by Ming Jinwei
BEIJING, Jan. 1 (Xinhua) -- After coming too dangerously close to the "fiscal cliff," U.S. politicians have reportedly reached a deal to avoid sharp tax increases and deep spending cuts.
Little is known about the deal so far. It is also far from clear whether any formal piece of legislation on the issue can survive the highly polarized U.S. congress.
Many have long warned of the potential danger of falling off the "fiscal cliff." However, for some keen observers, the United States, with a total government debt of nearly 16.4 trillion U.S. dollars, has a bigger devil to fight with than the "fiscal cliff" as far as its long-term fiscal sustainability is concerned.
The U.S. government debt, more than 100 percent of its Gross Domestic Product (GDP), makes the nasty sovereign debt crisis that has toppled many European governments and led to ugly street demonstrations in Greece look like a mere hiccup.
As the world's sole superpower, the United States is clearly not Greece. The greenback is still the dominating currency in the global monetary system. Washington can still borrow at low costs even when some smaller European economies are completely shut out of the global bond market.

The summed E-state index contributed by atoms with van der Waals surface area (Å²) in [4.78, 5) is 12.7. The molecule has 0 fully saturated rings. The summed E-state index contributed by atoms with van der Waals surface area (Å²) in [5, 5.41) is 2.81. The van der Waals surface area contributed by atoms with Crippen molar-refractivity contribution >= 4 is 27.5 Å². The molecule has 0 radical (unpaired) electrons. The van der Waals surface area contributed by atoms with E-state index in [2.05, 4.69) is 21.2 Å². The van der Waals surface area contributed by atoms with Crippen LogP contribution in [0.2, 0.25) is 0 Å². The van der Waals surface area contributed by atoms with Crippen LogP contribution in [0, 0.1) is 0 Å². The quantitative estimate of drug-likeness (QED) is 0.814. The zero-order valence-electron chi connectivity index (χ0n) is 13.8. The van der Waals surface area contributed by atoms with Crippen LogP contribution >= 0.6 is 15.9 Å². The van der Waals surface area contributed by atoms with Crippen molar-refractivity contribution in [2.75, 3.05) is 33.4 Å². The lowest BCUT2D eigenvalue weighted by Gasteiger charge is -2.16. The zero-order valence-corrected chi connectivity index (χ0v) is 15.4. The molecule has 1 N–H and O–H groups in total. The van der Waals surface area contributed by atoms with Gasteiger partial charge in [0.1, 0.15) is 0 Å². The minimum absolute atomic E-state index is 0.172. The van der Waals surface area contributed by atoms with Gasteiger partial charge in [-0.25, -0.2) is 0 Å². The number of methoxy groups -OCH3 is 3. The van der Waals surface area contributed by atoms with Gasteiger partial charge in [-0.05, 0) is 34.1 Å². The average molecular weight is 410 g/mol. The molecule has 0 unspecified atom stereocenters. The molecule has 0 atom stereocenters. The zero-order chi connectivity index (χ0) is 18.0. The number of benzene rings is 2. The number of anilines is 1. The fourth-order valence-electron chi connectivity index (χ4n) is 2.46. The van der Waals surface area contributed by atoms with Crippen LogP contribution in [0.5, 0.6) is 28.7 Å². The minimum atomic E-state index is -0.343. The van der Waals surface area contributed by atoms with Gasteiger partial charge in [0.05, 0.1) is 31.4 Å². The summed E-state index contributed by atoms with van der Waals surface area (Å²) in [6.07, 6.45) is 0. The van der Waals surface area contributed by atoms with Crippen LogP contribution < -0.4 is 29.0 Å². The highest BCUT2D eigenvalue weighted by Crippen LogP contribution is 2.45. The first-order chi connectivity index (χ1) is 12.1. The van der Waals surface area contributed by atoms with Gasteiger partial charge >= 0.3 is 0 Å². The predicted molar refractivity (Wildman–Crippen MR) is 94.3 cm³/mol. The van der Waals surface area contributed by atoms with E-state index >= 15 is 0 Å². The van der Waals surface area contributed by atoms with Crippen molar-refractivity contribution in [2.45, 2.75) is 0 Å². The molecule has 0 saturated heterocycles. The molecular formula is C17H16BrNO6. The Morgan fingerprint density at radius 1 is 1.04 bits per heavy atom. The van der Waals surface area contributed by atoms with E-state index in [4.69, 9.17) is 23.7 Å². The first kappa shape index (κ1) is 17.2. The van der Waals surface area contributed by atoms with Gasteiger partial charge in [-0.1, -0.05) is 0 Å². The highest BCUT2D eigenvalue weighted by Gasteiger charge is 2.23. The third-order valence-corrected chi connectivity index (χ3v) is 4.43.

But economics and common sense do not lie. People, or governments, can overspend for some time, but they simply cannot live on borrowed prosperity forever.
For the Americans, their government has been in the red for too long. Since 2002, Uncle Sam has not tasted any government surplus in over a decade as it borrows heavily to support costly wars in the Middle East and to stimulate the economy out of a recession in the wake of the global financial crisis.
The U.S. government has also issued hundreds of billions of IOUs to cover the ever expanding costs of the bloated entitlement programs.
With the United States temporarily over the "fiscal cliff," both the country and the world are now presented with a unique opportunity to debate the much-delayed issue of the long-term U.S. fiscal sustainability.
When U.S. Federal Reserve Chairman Ben Bernanke coined the term "fiscal cliff," he should also be aware of the 16.4-trillion hole in U.S. public finances.
If you call over 600 billion dollars of tax increases and spending cuts a "fiscal cliff," the total U.S. government debt has created nothing but a "fiscal abyss."
The most worrying thing about U.S. politicians is that if they have come so close to falling off a "cliff," they are far less likely to reach a deal to help their country climb out of an abyss.
In a democracy like the United States, tax increases and spending cuts, the exact dose of medicine needed to cure its chronic debt disease, have long proved hugely unpopular among voters. So the politicians have chosen to kick the can down the road again and again.
But as we all know, the can will never disappear. Sometime and somewhere, you might trip over it and fall hard on the ground, or in the U.S. case, into an abyss you can never come out of.